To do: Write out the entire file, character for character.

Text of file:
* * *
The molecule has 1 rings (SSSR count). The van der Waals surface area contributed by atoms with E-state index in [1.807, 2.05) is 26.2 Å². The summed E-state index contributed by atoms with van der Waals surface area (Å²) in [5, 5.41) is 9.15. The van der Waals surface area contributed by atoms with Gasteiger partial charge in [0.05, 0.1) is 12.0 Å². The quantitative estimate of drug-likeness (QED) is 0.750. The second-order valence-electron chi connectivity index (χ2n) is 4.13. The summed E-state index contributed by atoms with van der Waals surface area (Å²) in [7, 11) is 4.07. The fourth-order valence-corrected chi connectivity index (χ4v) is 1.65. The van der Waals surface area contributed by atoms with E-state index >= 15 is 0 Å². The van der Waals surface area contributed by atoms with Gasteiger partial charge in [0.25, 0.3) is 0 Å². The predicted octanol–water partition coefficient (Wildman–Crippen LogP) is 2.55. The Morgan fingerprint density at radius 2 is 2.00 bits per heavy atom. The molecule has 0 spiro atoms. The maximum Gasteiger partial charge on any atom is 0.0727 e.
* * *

The molecule has 1 rings (SSSR count). The van der Waals surface area contributed by atoms with E-state index in [1.807, 2.05) is 26.2 Å². The summed E-state index contributed by atoms with van der Waals surface area (Å²) in [5, 5.41) is 9.15. The van der Waals surface area contributed by atoms with Gasteiger partial charge in [0.05, 0.1) is 12.0 Å². The quantitative estimate of drug-likeness (QED) is 0.750. The second-order valence-electron chi connectivity index (χ2n) is 4.13. The summed E-state index contributed by atoms with van der Waals surface area (Å²) in [7, 11) is 4.07. The fourth-order valence-corrected chi connectivity index (χ4v) is 1.65. The van der Waals surface area contributed by atoms with E-state index >= 15 is 0 Å². The van der Waals surface area contributed by atoms with Gasteiger partial charge in [0.25, 0.3) is 0 Å². The predicted octanol–water partition coefficient (Wildman–Crippen LogP) is 2.55. The Morgan fingerprint density at radius 2 is 2.00 bits per heavy atom. The molecule has 0 spiro atoms. The maximum Gasteiger partial charge on any atom is 0.0727 e.